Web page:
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The catalogue of open source products is growing in breadth and sophistication. But can it really form the basis for a comprehensive – and free – enterprise software stack?
You just installed your favorite Linux distribution and all your hardware is working. Your data is ready to go and all the default applications are working perfectly. You've even changed the wallpaper, theme, and window decorations. What's next?
A recent, well-written article appeared on newsforge that raised some issues about Freedom and Free Software and the context was something to the effect of "What's it worth to you? Are you willing to go through some sacrifices to maintain your Freedom or get it back?"
Email is commonly used in business today, yet only a small percentage of users take the time to guarantee their email is sent in a secure and confidential manner. If you're not part of that elite group, read on to learn how to setup OpenPGP with the Mozilla Thunderbird mail component.
Is Sun getting with the Open Source Community?
The Mozilla Project began under Netscape in 1998, when it publicly released the blueprint for its Navigator browser. Netscape was purchased by AOL, which in turn merged with Time Warner. Last year, Mozilla was established as a non-profit and Time Warner seeded it with US$2 million.
As for me, until game and peripheral manufacturers get into the act and provide robust Linux support - and that is not far away - Windows is still my poison of choice.
MEPIS has announced the release of beta 04 of ProMEPIS Linux, based on Linux kernel 2.6.10. The new kernel adds "many hardware and performance improvements, yet it comes at a price," according to MEPIS developer Warren Woodford. What price?
Following Jon Biddell's praise for Libranet, two more people immediately came forward to champion their distro of choice, both carrying the Slackware banner and both for somewhat different reasons. Let's start with Lew Pitcher's answer to the call.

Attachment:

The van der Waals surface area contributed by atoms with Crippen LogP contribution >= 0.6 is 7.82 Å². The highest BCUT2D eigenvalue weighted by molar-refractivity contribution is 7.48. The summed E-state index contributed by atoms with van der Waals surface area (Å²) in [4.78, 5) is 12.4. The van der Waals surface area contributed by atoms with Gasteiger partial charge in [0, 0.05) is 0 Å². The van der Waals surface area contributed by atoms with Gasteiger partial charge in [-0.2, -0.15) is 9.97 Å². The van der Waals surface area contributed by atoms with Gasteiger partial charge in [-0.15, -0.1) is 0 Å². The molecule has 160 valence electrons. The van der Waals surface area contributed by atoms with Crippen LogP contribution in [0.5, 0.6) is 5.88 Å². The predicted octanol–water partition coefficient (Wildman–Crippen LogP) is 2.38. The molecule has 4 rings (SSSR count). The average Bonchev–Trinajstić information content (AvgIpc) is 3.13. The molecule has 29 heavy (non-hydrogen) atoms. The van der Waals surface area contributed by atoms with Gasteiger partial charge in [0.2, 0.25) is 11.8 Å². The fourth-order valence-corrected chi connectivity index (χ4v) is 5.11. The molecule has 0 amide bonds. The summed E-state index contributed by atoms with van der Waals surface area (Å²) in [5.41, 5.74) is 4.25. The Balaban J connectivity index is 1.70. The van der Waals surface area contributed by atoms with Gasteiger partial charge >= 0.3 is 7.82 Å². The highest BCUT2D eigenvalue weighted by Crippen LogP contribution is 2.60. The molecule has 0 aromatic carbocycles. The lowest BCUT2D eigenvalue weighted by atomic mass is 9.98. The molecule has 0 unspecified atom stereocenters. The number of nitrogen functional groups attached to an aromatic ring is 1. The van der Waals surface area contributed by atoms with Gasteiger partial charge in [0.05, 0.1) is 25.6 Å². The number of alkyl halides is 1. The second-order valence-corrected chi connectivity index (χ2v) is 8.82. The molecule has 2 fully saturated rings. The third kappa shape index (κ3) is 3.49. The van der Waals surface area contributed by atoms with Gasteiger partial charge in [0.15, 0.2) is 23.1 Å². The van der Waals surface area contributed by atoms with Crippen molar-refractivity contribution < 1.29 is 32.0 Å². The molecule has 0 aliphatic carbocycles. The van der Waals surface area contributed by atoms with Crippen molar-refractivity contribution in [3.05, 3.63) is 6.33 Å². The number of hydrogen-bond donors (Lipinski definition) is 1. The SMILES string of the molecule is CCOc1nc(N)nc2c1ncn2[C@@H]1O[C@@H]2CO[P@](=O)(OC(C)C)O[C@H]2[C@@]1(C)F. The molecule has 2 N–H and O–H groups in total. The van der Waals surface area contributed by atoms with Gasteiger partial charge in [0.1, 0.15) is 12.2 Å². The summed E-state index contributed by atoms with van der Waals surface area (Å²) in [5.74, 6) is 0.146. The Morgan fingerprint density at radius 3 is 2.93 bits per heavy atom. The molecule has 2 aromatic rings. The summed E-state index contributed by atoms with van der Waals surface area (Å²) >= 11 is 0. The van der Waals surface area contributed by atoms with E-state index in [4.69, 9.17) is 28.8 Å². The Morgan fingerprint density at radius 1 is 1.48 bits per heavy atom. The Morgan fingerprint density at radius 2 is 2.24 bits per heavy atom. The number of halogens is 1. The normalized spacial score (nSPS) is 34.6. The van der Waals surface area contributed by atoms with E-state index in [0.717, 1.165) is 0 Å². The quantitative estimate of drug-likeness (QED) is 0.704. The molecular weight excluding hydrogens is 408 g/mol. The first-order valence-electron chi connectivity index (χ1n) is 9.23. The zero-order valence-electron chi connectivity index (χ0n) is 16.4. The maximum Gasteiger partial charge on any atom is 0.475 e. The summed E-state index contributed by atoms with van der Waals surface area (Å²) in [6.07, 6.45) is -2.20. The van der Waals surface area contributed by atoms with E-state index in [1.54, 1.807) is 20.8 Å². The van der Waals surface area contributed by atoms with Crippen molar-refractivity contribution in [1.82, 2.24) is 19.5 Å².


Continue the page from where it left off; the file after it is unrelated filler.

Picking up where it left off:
8th Jan, 2005 (Gurgaon, India): Daffodil Software, a leading database technology company, today cracked the Compiere challenge by formally announcing the launch of its version of Daffodil DB compatible with Compiere.
This may be the year when enterprise apps go fully mainstream, even if small fees are attached. As I begin to execute InfoWorld’s initiatives for 2005, I’m finding that open source is still central to my overall IT strategy. My view of open source in the enterprise, however, is changing as open source matures.
ZeD features original live music, dance and spoken word performances by groundbreaking artists; frontline indie-culture reportage by a crew of cross-Canada video correspondents; chats with culture creators who are making a stir; and innovative short film, video, animation, music, words, performance, ideas and, visual art pieces from around the world. And on January 6, the code base that powers zed.cbc.ca became available as open source under Apache License 2.0.
HP plans to ship a Linux-based HDTV media hub later this year, according to an article at PC Magazine. CEO Carly Fiorina demonstrated a non-working prototype of the Linux media hub at the Consumer Electronics Show this week in Las Vegas.
This new technology offers developers an efficient means for http://www.alphaworks.ibm.com/tech/webextractor?open&S_TACT=... metadata from Web sites that use a common template design and is compliant with Linux and Windows based UIMA SDK. Web Metadata Extractor converts scattered, unstructured information into a structured format written with a pure Java-based user interface which users can quickly generate the required templates by simple interactions. Demo is available.
what new issues or surprises are waiting for us in 2005 with respect to Open Source? Here are a few predictions.
Jake Moilanen provided a series of four patches against the 2.6.9 Linux kernel that introduce a simple genetic algorithm used for automatic tuning. The patches update the anticipatory IO scheduler and the zaphod CPU scheduler to both use the new in-kernel library, theoretically allowing them to automatically tune themselves for the best possible performance for any given workload. Jake says, "using these patches, there are small gains (1-3%) in Unixbench & SpecJBB. I am hoping a scheduler guru will able to rework them to give higher gains."
This brief article outlines the history and story behind Linux Netwosix, a security-focused distribution that is still in early stages of development. Vincenzo Ciaglia, its Italian founder, gives the Linux community an update on how the project has progressed after 11 months.
The open source project, which was created when Borland open sourced Interbase in 2000, is due to release a version of its database with full SMP support allowing enterprises greater scalability.
Locally exploitable flaws have been found in the Linux binary format loaders' uselib() functions that allow local users to gain root privileges.
Open Source start-up firm TechWhale Inc. is offering for download the first Open Source CRM solution optimized for Microsoft's .NET Framework.